President Ma Ying-jeou (馬英九) is a man in a hurry. He is pulling out all the stops to sign an economic cooperation framework agreement (ECFA) with China before a self-imposed June deadline.
The ECFA propaganda machine moved into top gear this week following last Sunday’s debate with Democratic Progressive Party Chairperson Tsai Ing-wen (蔡英文), in which Ma has widely been regarded to have performed better.
During a press conference with foreign reporters a couple of days later, Ma’s answers seemed to suggest that absolutely every other government policy is now on hold until an EFCA is signed.
Why the rush?
The official reason is that the ASEAN Plus One (the one referring to China) trade bloc that came on line at the turn of the year is affecting the nation’s competitiveness, so Taiwan needs an ECFA to counter it.
Yet the ASEAN Plus One has already been in effect for nearly five months and Taiwan’s economic outlook gets rosier by the quarter, with sales, export orders and production in some cases setting new records.
Moreover, Tsai — a specialist in economic affairs — said during Sunday’s debate that ASEAN Plus One would have little effect because Taiwan’s main competitors are Japan and South Korea, and they are not yet part of the bloc.
So with the economic rationale for an ECFA on seemingly shaky ground, what other reasons could the Ma government have for its rush to sign the pact?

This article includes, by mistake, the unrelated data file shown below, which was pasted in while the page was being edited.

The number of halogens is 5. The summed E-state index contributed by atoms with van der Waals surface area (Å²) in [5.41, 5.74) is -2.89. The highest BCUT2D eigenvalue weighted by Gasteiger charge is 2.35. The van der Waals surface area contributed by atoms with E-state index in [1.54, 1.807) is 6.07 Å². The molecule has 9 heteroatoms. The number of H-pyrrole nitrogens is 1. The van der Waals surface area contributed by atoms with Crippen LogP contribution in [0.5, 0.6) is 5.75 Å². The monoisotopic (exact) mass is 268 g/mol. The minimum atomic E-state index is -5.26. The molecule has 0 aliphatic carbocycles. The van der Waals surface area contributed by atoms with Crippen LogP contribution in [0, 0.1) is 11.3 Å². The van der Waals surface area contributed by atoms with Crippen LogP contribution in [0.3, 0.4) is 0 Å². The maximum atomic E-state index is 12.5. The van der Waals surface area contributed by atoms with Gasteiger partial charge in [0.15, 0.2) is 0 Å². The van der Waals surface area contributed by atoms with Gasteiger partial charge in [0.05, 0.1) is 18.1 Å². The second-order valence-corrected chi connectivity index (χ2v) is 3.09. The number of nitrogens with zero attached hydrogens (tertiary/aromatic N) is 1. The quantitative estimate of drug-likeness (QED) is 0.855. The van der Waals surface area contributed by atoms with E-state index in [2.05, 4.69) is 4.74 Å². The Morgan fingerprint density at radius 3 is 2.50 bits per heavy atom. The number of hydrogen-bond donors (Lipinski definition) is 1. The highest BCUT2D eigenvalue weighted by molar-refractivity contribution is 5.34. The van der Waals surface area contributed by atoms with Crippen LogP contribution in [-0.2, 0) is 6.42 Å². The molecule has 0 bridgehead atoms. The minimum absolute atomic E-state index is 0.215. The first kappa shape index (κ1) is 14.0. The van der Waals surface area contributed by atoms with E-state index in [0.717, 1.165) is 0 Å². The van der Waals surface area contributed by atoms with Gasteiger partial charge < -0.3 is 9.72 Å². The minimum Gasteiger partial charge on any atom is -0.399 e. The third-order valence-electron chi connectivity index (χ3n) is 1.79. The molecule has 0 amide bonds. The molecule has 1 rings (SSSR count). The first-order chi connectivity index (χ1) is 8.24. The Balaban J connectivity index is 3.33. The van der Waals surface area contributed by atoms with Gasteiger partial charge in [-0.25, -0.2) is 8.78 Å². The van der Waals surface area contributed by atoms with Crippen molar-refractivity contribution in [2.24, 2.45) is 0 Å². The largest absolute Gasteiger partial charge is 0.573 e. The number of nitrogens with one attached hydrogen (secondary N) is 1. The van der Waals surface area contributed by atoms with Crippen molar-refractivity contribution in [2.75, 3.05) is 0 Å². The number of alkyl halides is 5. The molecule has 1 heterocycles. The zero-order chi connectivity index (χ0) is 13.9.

For answers, we need to look at Ma’s present situation and Taiwan’s election cycle. Midway through his four-year term and extremely unpopular, Ma is casting around for a life preserver after his pre-election promises of economic growth were torpedoed by the global financial crisis.
Yet, as mentioned, the economy is already starting to rebound, and will likely continue to rise as the world emerges from the meltdown’s aftermath.
Ma’s haste results from his desire to link the economic recovery to the signing of an ECFA. Any delay to the ECFA plan and it will be all too obvious the economy’s upward trend has nothing to do with the pact.
He is betting everything on the electorate believing that signing an ECFA was the policy masterstroke that brought economic recovery, and that this will deliver him another four years in the Presidential Office.
Once an ECFA is signed, two years may not be enough time for traditional industries to fully feel the pact’s ill effects, but it will buy Ma enough time to achieve two of his major goals: bringing Taiwan ever closer to China, in line with his party’s charter, while hoodwinking the public into thinking closer ties with Beijing have resulted in economic prosperity for all.
Although Ma and his officials have repeatedly said that an ECFA does not involve politics, the rush to sign it is entirely driven by political considerations.
It is a good plan, and in light of the last week, one that looks increasingly likely to succeed.
Those opposed to Taiwan’s eventual unification with China need to come up with a similarly well-crafted plan, and fast, if they are to deconstruct this myth, foil Ma’s plot and put the brakes on the ECFA juggernaut.
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